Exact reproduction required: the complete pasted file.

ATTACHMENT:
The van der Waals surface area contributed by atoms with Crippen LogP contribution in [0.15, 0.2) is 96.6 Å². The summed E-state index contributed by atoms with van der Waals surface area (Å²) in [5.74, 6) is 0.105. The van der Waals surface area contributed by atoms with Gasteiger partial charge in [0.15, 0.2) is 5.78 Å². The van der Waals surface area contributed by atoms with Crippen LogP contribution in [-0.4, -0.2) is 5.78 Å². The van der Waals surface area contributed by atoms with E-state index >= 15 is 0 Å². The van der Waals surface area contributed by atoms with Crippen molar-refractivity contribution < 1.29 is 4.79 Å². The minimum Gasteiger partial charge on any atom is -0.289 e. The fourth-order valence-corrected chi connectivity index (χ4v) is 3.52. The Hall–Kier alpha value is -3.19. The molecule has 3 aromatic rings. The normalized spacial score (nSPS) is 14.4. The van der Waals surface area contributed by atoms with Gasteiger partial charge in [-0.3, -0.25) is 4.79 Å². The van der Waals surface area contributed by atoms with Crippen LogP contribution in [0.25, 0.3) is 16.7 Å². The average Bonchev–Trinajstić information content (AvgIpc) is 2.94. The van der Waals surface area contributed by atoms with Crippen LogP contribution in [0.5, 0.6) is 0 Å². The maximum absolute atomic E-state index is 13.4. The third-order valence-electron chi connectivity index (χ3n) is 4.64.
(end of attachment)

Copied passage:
The van der Waals surface area contributed by atoms with Crippen LogP contribution in [0.15, 0.2) is 96.6 Å². The summed E-state index contributed by atoms with van der Waals surface area (Å²) in [5.74, 6) is 0.105. The van der Waals surface area contributed by atoms with Gasteiger partial charge in [0.15, 0.2) is 5.78 Å². The van der Waals surface area contributed by atoms with Crippen LogP contribution in [-0.4, -0.2) is 5.78 Å². The van der Waals surface area contributed by atoms with E-state index >= 15 is 0 Å². The van der Waals surface area contributed by atoms with Crippen molar-refractivity contribution < 1.29 is 4.79 Å². The minimum Gasteiger partial charge on any atom is -0.289 e. The fourth-order valence-corrected chi connectivity index (χ4v) is 3.52. The Hall–Kier alpha value is -3.19. The molecule has 3 aromatic rings. The normalized spacial score (nSPS) is 14.4. The van der Waals surface area contributed by atoms with Gasteiger partial charge in [-0.3, -0.25) is 4.79 Å². The van der Waals surface area contributed by atoms with Crippen LogP contribution in [0.25, 0.3) is 16.7 Å². The average Bonchev–Trinajstić information content (AvgIpc) is 2.94. The van der Waals surface area contributed by atoms with Crippen LogP contribution in [0.5, 0.6) is 0 Å². The maximum absolute atomic E-state index is 13.4. The third-order valence-electron chi connectivity index (χ3n) is 4.64.